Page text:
Wiggins goes on to outline an example of the kind of open-ended mathematics task favoured by constructivists. This is authentic, he asserts, because it involves doing real maths.


When you look at Perkins’ proposals for maths tasks, despite the definitional hi-jinks, they involve students doing things like planning, “for their town’s future water needs or model its traffic flow.” Which sounds real-world, mundane and dull.

The concept of real-world maths is so ingrained – particularly through it’s adoption by constructivists – that the massive multi-national testing program run by the OECD and known as the Programme for International Student Assessment (PISA) adopted the principle for its maths test. PISA maths is based upon Realistic Mathematics Education (RME) – a maths philosophy from The Netherlands that takes an instrumental view of mathematics. In RME, students first work in real-world contexts, using their intuition to solve problems before developing more formal approaches.

It is therefore ironic that the OECD has found evidence in its own data that pure, abstract mathematics teaching is linked to higher performance on its own tests of supposedly real-world problems than teaching that focuses on real-world contexts and applications.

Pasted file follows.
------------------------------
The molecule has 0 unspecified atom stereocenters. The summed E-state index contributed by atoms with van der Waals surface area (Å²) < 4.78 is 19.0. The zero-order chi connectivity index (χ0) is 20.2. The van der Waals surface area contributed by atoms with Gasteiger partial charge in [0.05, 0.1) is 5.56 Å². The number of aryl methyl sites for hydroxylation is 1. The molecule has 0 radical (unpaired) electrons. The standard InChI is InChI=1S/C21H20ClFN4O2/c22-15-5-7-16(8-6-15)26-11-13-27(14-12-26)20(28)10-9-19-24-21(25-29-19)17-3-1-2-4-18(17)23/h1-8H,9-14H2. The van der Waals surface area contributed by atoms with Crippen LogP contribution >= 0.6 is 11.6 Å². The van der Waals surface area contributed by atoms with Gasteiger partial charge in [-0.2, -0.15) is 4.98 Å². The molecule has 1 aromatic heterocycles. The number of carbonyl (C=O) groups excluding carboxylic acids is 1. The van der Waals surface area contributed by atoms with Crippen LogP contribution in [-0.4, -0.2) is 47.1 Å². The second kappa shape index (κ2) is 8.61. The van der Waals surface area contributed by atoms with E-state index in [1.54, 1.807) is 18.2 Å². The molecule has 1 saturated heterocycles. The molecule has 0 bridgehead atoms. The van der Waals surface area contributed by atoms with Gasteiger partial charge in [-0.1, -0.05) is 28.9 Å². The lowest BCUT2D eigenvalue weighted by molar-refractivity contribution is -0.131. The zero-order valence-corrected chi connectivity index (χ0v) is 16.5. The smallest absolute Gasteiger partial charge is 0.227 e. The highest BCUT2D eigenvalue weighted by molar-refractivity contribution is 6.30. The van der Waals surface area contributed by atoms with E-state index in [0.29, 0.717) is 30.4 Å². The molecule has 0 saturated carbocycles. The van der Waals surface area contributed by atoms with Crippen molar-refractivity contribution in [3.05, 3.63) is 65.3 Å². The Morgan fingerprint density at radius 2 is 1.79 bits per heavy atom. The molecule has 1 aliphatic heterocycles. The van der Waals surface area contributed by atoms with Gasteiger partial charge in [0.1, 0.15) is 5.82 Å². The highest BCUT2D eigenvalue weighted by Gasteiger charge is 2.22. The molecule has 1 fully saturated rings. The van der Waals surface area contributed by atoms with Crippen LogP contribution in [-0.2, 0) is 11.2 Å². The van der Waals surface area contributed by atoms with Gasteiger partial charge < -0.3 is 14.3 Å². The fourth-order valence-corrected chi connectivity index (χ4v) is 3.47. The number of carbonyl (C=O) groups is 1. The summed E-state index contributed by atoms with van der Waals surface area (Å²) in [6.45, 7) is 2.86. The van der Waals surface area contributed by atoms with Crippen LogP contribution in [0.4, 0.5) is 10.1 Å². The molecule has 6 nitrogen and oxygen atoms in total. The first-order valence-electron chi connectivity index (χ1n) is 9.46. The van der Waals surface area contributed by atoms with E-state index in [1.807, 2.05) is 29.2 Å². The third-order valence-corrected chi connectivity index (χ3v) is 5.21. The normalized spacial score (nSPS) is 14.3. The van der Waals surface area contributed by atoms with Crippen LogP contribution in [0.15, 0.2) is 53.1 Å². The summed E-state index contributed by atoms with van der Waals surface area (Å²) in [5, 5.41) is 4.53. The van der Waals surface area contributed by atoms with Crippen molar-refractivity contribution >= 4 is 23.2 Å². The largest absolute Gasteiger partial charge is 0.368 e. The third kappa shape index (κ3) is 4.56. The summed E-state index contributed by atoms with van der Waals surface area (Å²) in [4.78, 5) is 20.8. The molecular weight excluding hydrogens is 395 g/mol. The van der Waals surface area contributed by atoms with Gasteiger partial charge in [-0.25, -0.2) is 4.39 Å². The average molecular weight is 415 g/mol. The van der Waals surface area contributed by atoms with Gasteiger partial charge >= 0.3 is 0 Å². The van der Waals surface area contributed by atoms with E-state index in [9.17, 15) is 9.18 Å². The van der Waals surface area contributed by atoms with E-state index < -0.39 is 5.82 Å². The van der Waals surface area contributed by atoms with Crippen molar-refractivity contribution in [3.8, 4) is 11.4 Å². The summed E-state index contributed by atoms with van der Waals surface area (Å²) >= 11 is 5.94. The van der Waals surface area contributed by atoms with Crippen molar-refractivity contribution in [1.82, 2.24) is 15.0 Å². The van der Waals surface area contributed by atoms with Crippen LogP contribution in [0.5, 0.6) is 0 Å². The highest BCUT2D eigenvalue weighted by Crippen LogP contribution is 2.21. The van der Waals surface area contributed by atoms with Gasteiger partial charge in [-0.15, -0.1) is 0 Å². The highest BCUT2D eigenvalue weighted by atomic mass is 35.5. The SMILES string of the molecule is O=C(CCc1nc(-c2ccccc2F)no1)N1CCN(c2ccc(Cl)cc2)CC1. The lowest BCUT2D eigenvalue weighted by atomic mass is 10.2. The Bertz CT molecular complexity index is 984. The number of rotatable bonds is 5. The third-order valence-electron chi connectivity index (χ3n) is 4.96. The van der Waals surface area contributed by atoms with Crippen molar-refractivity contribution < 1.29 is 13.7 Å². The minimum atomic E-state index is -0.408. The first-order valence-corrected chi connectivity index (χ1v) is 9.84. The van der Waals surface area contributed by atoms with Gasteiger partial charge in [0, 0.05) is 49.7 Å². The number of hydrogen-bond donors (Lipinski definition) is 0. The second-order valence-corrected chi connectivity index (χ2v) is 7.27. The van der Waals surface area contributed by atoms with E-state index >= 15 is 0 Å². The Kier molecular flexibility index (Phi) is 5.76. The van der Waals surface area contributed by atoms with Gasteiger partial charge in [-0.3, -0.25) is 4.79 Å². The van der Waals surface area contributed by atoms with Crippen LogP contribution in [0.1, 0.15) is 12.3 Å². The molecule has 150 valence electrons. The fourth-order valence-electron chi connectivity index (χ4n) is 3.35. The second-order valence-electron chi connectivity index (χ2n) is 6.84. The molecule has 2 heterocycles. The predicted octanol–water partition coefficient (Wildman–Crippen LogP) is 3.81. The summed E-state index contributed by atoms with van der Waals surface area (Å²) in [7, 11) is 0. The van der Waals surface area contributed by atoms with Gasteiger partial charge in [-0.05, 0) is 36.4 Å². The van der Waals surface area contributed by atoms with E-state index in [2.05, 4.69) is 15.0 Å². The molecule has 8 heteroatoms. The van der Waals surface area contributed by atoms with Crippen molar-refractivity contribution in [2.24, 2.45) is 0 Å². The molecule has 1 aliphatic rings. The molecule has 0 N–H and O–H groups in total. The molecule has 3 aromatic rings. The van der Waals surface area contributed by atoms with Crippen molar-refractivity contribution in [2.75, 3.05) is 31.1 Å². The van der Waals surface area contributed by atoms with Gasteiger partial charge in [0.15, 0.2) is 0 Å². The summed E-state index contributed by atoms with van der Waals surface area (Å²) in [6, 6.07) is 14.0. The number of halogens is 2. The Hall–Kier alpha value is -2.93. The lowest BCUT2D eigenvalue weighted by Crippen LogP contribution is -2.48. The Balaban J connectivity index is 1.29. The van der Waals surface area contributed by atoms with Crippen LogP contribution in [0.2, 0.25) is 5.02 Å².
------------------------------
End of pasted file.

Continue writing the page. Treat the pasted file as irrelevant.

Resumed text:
The OECD nails the instrumental view:

“It is hard to find two scholars holding the same view about how mathematics should be taught, but there is general agreement among practitioners about the final goal: mathematics should be taught ‘as to be useful’.”

I disagree with that. The study goes on to look at how maths is taught in different countries. It is essentially a study of correlations and so you could wave it away for that reason but the authors have tried to control for a number of factors. Crucially, they find the following:

PISA pure maths

As the report suggests, this finding is consistent with cognitive science and the fact that learning is often tied to the contexts through which it is learnt. Indeed, one of the most powerful aspects of mathematics is that it is abstract and therefore can be generalised across diverse contexts.

It is odd but not entirely surprising to see how these results have been spun. Andreas Schleicher, education boss at the OECD decided to somewhat miss the point. To him, it was not the contexts that were the problem but the way that they must have been used. He assumed that teachers of applied maths must be teaching students tips and tricks and asking them to mechanically learn simple mathematical procedures because Schleicher knows, a priori, that this would be bad.